Jump to content

What's with the ads?

- - - - -

How do I teach paraphrasing?

This topic has been archived. This means that you cannot reply to this topic.
7 replies to this topic

What's with the ads?

#1 dovrar


    Hive Mind Level 3 Worker: Honeymaking Bee

  • Members
  • PipPip
  • 499 posts

Posted 20 November 2010 - 08:42 AM

DD 7th says that she doesn't know how to put something into her own words. How do I teach that? Do I just show her several examples and hope she gets it eventually?

Thanks ; )

#2 woolybear


    Amateur Bee Keeper

  • Members
  • PipPipPip
  • 3773 posts

Posted 20 November 2010 - 10:04 AM

I have tried to do this with oral narration by example. My ds often did (still does not:glare:) want to narrate. In large part this is due to his thinking he has to repeat back every word verbatim. Sometimes I say "It's my turn to narrate." And that way I show him how to summarize and paraphrase.

#3 Ester Maria

Ester Maria

    Amateur Bee Keeper

  • Members
  • PipPipPip
  • 4014 posts

Posted 20 November 2010 - 10:29 AM

In Italian schools you master this with Dante. :lol:

Not that it has to be Dante, but it has to be a piece of text that you give to your students, asking them to rewrite it but finding as many synonyms as possible (i.e. replacing every word they can) as well as changing expressions where possible and modifying syntax, if the text is poetic. Make them do it in writing, helped by a dictionary and a thesaurus. After a few of such writing exercises, move to ex abrupto paraphrasing right away, orally, when you read the text and have it in front of you.

After that, move to more "loose" paraphrasing, which doesn't aim to cover the text in its entirety, but which is more of a mix of summarizing and paraphrasing: allow the student to consult the text, but minimally, insisting on brevity AND on diversity of expression. Do it both orally and in writing.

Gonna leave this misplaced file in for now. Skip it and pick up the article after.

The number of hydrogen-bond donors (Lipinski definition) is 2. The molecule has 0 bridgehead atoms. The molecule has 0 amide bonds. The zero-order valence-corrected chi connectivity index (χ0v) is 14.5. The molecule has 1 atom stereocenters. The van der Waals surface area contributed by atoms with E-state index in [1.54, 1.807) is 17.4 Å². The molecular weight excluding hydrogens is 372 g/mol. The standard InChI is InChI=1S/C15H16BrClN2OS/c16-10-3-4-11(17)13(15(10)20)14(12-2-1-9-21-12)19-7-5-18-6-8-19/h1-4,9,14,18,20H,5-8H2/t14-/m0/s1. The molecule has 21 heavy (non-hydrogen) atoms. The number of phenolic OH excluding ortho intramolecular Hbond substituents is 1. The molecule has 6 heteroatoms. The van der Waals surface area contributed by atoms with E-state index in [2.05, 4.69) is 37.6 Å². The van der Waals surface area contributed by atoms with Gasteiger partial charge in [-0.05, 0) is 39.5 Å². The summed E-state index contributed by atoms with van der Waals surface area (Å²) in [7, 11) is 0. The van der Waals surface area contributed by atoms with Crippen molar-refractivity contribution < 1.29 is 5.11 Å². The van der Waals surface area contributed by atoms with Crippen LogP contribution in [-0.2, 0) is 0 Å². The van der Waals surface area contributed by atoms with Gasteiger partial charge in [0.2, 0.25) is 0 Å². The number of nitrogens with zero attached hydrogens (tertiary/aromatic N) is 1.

#4 coffeefreak


    Amateur Bee Keeper

  • Members
  • PipPipPip
  • 3859 posts

Posted 22 November 2010 - 11:42 PM

Here's the gist of what you do:

1. You take a piece of writing, or even a paragraph, and you read it with your child.

2. You discuss it with the child.

3. You have the child re-write the segment in their own words without looking.

4. Wait a day or two and have them re-write it and make it "better." Change at least 3 nouns, add adverbs and adjectives, etc.

I think SWB has a video on You Tube where she says if the child cannot even do a paragraph, start with 2-3 sentences and work from there.

I'm doing it with Writing Tales, but it's for 4th and 5th graders. Doesn't IEW and Classical Writing teach the same model? I think they do. It might be worth checking out their websites. I've heard IEW is worth the money if your child is older and still struggling with the basics.


#5 redsquirrel


    The Stuff of Legends

  • Members
  • PipPipPipPipPipPip
  • 11915 posts

Posted 23 November 2010 - 11:19 AM

SWB discusses this on the audio downloads. I am not sure if it is "focus on the elementary years' or 'focus on the middle years.'

She says something along the lines of 'let's have a synonym lesson" and walk the child through their sentence finding ways to change what they wrote.

I am also sure that the difference between paraphrasing and direct quotations is covered many times in FLL year 3 or 4, if you happen to have one of those about.

#6 SailorMom


    Amateur Bee Keeper

  • Members
  • PipPipPip
  • 4565 posts

Posted 23 November 2010 - 11:22 AM

All of the above - but additionally teaching how to write a precis is a great exercise in paraphrasing - google it :) It is perfect.

#7 Mallory


    Hive Mind Queen Bee

  • Members
  • PipPip
  • 1896 posts

Posted 24 November 2010 - 10:31 AM

The 6 sentance shuffle in CW is great!

But you can also make a key word or picture outline, then just use your outline to create your own sentances.

#8 DaffodilDreams


    Hive Mind Queen Bee & Child of the Wild Blue Yonder

  • Members
  • PipPip
  • 1852 posts

Posted 24 November 2010 - 10:35 AM

Put your child in theatre! My newly 7 yr old understands paraphrasing very well! You either know your lines perfectly, get the point across in your own words, or you blank out and hope someone covers. We had a lead in a play this past spring who paraphrased often, so dd learned that concept several months ago. Now that she is the lead and has an enormous amt of lines, she is up close and personal with paraphrasing.